This dictionary includes terms from GIS operations such as analysis, data management, and geocomputation; from rapidly evolving uses of GIS for modeling, GIScience, and Web-based GIS; and from the GIS foundation fields of cartography, spatial statistics, computer science, surveying, geodesy, and remote sensing. This online GIS Dictionary also includes ESRI software-specific terminology.
What is GIS?
A geographic information system (GIS) integrates hardware, software, and data for capturing, managing, analyzing, and displaying all forms of geographically referenced information.
GIS allows us to view, understand, question, interpret, and visualize data in many ways that reveal relationships, patterns, and trends in the form of maps, globes, reports, and charts.
A GIS helps you answer questions and solve problems by looking at your data in a way that is quickly understood and easily shared.
GIS technology can be integrated into any enterprise information system framework.
Why Use GIS?
Your organization has new and legacy data stored in a variety of formats in many locations. You need a way to integrate your data so that you can analyze it as a whole and leverage it to make critical business and planning decisions.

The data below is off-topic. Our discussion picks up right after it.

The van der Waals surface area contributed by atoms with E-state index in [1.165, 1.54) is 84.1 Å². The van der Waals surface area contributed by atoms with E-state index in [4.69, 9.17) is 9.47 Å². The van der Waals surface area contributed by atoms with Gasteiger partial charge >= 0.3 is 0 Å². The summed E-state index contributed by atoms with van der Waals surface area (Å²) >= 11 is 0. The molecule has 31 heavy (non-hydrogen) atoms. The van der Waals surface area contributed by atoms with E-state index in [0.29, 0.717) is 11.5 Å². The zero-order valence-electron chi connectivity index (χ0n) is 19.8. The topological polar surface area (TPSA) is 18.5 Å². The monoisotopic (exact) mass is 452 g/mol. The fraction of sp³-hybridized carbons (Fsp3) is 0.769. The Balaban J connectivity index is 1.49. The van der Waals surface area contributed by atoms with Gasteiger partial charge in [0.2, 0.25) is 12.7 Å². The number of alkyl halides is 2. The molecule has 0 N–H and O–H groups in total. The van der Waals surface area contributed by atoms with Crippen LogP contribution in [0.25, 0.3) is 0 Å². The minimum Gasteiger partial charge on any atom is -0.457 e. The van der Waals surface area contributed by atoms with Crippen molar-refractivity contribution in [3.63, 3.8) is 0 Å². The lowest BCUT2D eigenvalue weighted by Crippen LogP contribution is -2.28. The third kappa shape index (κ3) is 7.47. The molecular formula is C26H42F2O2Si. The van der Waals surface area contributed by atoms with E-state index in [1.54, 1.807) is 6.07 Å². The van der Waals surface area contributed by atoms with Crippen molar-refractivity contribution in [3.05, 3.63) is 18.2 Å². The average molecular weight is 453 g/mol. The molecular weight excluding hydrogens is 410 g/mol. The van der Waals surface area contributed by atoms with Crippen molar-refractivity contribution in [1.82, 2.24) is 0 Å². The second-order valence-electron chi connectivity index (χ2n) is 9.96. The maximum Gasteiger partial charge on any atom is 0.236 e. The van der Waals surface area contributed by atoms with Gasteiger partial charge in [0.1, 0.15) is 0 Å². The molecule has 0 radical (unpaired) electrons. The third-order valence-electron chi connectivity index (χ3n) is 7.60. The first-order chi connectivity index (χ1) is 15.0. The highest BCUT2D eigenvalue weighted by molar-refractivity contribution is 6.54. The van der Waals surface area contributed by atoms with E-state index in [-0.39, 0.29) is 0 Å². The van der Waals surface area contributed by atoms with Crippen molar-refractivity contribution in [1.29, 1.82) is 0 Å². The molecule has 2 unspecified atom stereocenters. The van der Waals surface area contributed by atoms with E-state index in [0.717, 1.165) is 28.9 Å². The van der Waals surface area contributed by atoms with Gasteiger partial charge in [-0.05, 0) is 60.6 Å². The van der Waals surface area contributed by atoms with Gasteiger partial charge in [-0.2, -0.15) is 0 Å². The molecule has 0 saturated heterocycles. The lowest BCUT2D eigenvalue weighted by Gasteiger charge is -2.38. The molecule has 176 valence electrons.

GIS can integrate and relate any data with a spatial component, regardless of the source of the data. For example, you can combine the location of mobile workers, located in real-time by GPS devices, in relation to customers' homes, located by address and derived from your customer database. GIS maps this data, giving dispatchers a visual tool to plan the best routes for mobile staff or send the closest worker to a customer. This saves tremendous time and money.
What can you do with GIS?
Who are we and what do we do?
Spatial and Numeric Data Services can help you find, organize and process your statistical and geospatial data:
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